Before a recent trip to France’s Burgundy region, I asked one of Tannin’s dear friends Debra Lewis of Vintage ’59 Imports for a few recommendations. A visit to Elise Villiers just outside of Vezelay is a must, she said, and beyond that make some time to enjoy the village of Vezelay as well. This recommendation surprised me a bit because, while I knew Elise’s reputation, I’d rarely had the opportunity to taste her wines as she makes very limited quantities. Additionally, Elise lives a bit off the beaten path of the Burgundy wine route. There wouldn’t be any other growers near Elise that we could visit before or after. We’d likely have to cut appointments short that day in Chablis to arrive at her place at a reasonable hour and it would delay our arrival to Dijon, gateway from the north to the great Cote d’Or vineyards until late (we didn’t realize how late) that night. I was all for it.
As much fun as it is to visit producers that we know and work with everyday at Tannin, a lot of the joy of travelling is experiencing new things and meeting new people. We’d arrived in France the day before and, having a day free of appointments and we spent much of the afternoon travelling the back roads of the northern most Burgundy looking for tasting rooms that might be open in villages like St. Bris (the only Burgundy village known for Sauvignon Blanc) and Irancy (an unusually northern locale for Pinot Noirs that tend to be – er- rustic and not always in a positive way). So going to Vezelay to meet Elise and taste her wines was really just as exciting to us as stops at the most famous Grand Crus.
Vezelay is a hilltop village that has a serious wine growing tradition dating back to the ninth century. The town itself is stunning with narrow winding streets that lead to the top of the hill, where one finds the 11th century Benedictine Basillica of Saint Magdelene.
However, after phyloxera destroyed vineyards all over Europe in the second half of the nineteenth century, most Vezelay vineyards were not replanted. Instead, while the replanted vineyards to the north in Chablis and south in the Cote d’Or produced wines that cemeneted the reputations of those respective regions, Vezelay became largely forgotten in the world of wine. In the 1970s as Vezelay began to be replanted, mostly to Chardonnay. Since then, the reputation of Vezelay has rather rapidly re-emerged thanks to the efforts of a few dedicated growers such as Elise and Domaine de la Cadette. Until 1997, wines from Vezelay we only entitled to generic “Bourgogne” appellation. From that year to 2012 the more prestigious Bourgogne-Vezelay designation would adorn the label. With the 2012 vintage Vezelay is now entitled to its name to stand alone on labels of Vezelay, just like its great neighbor to the north Chablis or Meursault to the south.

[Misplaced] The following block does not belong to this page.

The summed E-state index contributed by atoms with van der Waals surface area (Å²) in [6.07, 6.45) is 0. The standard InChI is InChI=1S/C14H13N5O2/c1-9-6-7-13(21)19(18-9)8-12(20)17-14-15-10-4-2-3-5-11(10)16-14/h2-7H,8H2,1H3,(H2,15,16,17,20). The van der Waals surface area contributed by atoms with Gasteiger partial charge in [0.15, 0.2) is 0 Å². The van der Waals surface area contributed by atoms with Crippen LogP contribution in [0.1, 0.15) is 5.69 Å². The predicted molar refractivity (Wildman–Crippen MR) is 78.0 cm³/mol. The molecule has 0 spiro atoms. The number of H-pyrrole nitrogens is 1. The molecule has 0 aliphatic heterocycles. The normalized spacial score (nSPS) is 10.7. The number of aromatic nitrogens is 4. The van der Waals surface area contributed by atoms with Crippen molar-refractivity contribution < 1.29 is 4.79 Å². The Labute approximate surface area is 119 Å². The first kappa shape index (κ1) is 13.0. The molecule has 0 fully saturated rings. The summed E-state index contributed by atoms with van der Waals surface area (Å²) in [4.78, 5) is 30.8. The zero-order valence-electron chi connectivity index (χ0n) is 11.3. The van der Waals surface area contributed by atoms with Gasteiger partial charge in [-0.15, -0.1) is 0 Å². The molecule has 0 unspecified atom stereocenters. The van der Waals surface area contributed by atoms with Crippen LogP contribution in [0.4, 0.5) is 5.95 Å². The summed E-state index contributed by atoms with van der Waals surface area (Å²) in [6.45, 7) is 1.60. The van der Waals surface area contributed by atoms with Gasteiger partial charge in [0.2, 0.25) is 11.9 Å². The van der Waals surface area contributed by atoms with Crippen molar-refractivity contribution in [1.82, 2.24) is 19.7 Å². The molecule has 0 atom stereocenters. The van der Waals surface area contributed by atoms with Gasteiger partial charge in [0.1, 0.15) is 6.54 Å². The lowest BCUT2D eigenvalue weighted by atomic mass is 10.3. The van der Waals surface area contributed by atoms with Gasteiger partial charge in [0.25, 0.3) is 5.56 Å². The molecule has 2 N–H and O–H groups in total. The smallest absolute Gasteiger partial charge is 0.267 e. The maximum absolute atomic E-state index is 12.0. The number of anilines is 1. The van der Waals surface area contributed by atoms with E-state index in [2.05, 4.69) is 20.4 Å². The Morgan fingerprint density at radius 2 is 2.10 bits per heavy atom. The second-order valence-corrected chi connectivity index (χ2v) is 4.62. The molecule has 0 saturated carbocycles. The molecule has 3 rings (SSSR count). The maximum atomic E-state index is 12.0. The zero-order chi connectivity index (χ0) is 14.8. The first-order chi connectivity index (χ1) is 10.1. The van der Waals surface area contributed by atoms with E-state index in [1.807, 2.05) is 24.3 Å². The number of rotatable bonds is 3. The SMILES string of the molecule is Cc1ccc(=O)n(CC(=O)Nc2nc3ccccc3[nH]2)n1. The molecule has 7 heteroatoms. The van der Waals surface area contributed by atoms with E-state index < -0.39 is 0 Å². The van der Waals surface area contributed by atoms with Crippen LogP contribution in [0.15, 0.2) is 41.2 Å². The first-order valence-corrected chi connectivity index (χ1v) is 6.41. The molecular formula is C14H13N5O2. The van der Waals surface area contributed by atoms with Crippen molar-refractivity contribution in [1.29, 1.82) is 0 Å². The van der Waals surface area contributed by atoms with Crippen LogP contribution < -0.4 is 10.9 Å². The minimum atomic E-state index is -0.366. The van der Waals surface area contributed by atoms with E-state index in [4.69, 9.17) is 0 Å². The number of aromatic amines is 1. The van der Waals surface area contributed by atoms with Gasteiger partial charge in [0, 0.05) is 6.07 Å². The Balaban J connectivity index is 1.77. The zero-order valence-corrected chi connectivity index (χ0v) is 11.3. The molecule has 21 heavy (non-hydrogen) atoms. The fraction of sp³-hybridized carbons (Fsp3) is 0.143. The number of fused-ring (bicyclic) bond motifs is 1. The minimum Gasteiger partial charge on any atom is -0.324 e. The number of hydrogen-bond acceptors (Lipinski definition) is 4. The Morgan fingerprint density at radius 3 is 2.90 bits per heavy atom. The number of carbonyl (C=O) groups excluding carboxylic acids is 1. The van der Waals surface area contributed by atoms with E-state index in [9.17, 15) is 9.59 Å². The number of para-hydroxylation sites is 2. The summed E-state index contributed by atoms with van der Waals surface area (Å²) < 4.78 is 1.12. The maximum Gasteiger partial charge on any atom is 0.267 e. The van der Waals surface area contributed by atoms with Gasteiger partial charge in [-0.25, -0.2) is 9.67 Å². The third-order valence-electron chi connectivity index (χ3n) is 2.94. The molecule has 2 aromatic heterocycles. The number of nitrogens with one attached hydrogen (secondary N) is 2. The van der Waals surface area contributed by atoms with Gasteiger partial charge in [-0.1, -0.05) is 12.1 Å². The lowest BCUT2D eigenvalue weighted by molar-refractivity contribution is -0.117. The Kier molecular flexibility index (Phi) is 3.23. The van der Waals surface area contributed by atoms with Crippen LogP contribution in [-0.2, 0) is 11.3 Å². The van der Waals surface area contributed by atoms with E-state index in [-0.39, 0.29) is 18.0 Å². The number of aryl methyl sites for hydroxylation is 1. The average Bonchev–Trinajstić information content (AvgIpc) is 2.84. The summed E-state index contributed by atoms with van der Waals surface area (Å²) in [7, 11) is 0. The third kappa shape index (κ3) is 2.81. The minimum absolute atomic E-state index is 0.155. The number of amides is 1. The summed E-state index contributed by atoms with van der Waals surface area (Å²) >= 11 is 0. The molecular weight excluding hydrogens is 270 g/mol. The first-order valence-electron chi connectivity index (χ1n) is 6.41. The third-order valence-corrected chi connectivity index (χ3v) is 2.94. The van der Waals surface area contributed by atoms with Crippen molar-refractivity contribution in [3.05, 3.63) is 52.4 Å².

Elise Villiers wasn’t born into a winemaking family. Her interest in making wine began through an uncle who was a wine merchant. In 1989 she acquired her first vineyard and began her education as a vigneron, or wine grower. She studied with the great Jean-Pierre Charlot at the viticultural school in Beaune, and later at the Institute of Vine and Wine and Dijon. Today she makes three wines, two Chardonnays from distinctive parcels on the hillside slopes of Vezelay and a Bourgogne Rouge Pinot Noir, which, unfortunately, isn’t currently shipped to the United States. She has two employees who help her with work in the vineyard and all of the winemaking is done at home by Elise. The vineyards are in conversion to organic viticulture.
Tasting with Elise in Vezelay really highlighted what makes these wines so unique and enjoyable. The region is a natural geographic extension of Chablis but the wines are quite distinct from their neighbors. Although it’s further south, Vezelay is actually the cooler of the two regions. Whereas Chablis is grown on the famous clay rich limestone Kimmeridge soils, Vezelay has diverse blue, grey and red soils in addition to parcels that are almost pure limestone. Consequently the wines of Vezelay have intense definition and primary rock minerality.
We met Elise after arriving at her gate several minutes early. Assuming that she was still working in the vineyards we hung around until an enthusiastic bicyclist pulled up to the gate and introduced herself. By the time we left, a few hours later, we had asked to purchase a couple of bottles of her Bourgogne Rouge because we really liked it and knew that we’d never find it back in the U.S (also, it was getting late and we were beginning to be skeptical about finding a great restaurant open once we arrived in Dijon). Of her two Chardonnays, we were able to acquire a few cases of Le Clos for Tannin. The wine is produced from about three acres of vines planted in 1976 on the hillside and aged in roughly 1/3 new and old, large oak barrels. It is intense and delicious stuff with briny minerality, really great texture and plenty of fruit. Please join us for a glass while it lasts as you won’t find it anywhere else in Missouri!Read More...